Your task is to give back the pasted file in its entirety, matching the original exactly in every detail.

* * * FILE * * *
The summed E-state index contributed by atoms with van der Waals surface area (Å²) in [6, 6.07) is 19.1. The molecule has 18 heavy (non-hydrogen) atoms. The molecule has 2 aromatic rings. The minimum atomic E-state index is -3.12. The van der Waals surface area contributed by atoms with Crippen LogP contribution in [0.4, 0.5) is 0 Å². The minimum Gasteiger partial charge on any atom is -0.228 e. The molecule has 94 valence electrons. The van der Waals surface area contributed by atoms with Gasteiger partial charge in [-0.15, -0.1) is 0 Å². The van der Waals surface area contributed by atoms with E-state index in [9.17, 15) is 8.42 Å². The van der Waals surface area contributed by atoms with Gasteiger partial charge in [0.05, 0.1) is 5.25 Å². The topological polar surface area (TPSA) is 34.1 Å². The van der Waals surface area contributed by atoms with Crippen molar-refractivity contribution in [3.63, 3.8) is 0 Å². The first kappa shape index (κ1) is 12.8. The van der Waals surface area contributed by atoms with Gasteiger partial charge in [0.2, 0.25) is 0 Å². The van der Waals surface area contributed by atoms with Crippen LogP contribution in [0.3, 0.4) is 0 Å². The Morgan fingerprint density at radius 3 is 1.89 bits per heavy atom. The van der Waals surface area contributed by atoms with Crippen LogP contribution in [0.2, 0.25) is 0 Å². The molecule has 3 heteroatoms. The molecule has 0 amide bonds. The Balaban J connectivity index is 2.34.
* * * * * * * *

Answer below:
The summed E-state index contributed by atoms with van der Waals surface area (Å²) in [6, 6.07) is 19.1. The molecule has 18 heavy (non-hydrogen) atoms. The molecule has 2 aromatic rings. The minimum atomic E-state index is -3.12. The van der Waals surface area contributed by atoms with Crippen LogP contribution in [0.4, 0.5) is 0 Å². The minimum Gasteiger partial charge on any atom is -0.228 e. The molecule has 94 valence electrons. The van der Waals surface area contributed by atoms with Gasteiger partial charge in [-0.15, -0.1) is 0 Å². The van der Waals surface area contributed by atoms with E-state index in [9.17, 15) is 8.42 Å². The van der Waals surface area contributed by atoms with Gasteiger partial charge in [0.05, 0.1) is 5.25 Å². The topological polar surface area (TPSA) is 34.1 Å². The van der Waals surface area contributed by atoms with Crippen molar-refractivity contribution in [3.63, 3.8) is 0 Å². The first kappa shape index (κ1) is 12.8. The van der Waals surface area contributed by atoms with Gasteiger partial charge in [0.2, 0.25) is 0 Å². The van der Waals surface area contributed by atoms with Crippen LogP contribution in [0.3, 0.4) is 0 Å². The Morgan fingerprint density at radius 3 is 1.89 bits per heavy atom. The van der Waals surface area contributed by atoms with Crippen LogP contribution in [0.2, 0.25) is 0 Å². The molecule has 3 heteroatoms. The molecule has 0 amide bonds. The Balaban J connectivity index is 2.34.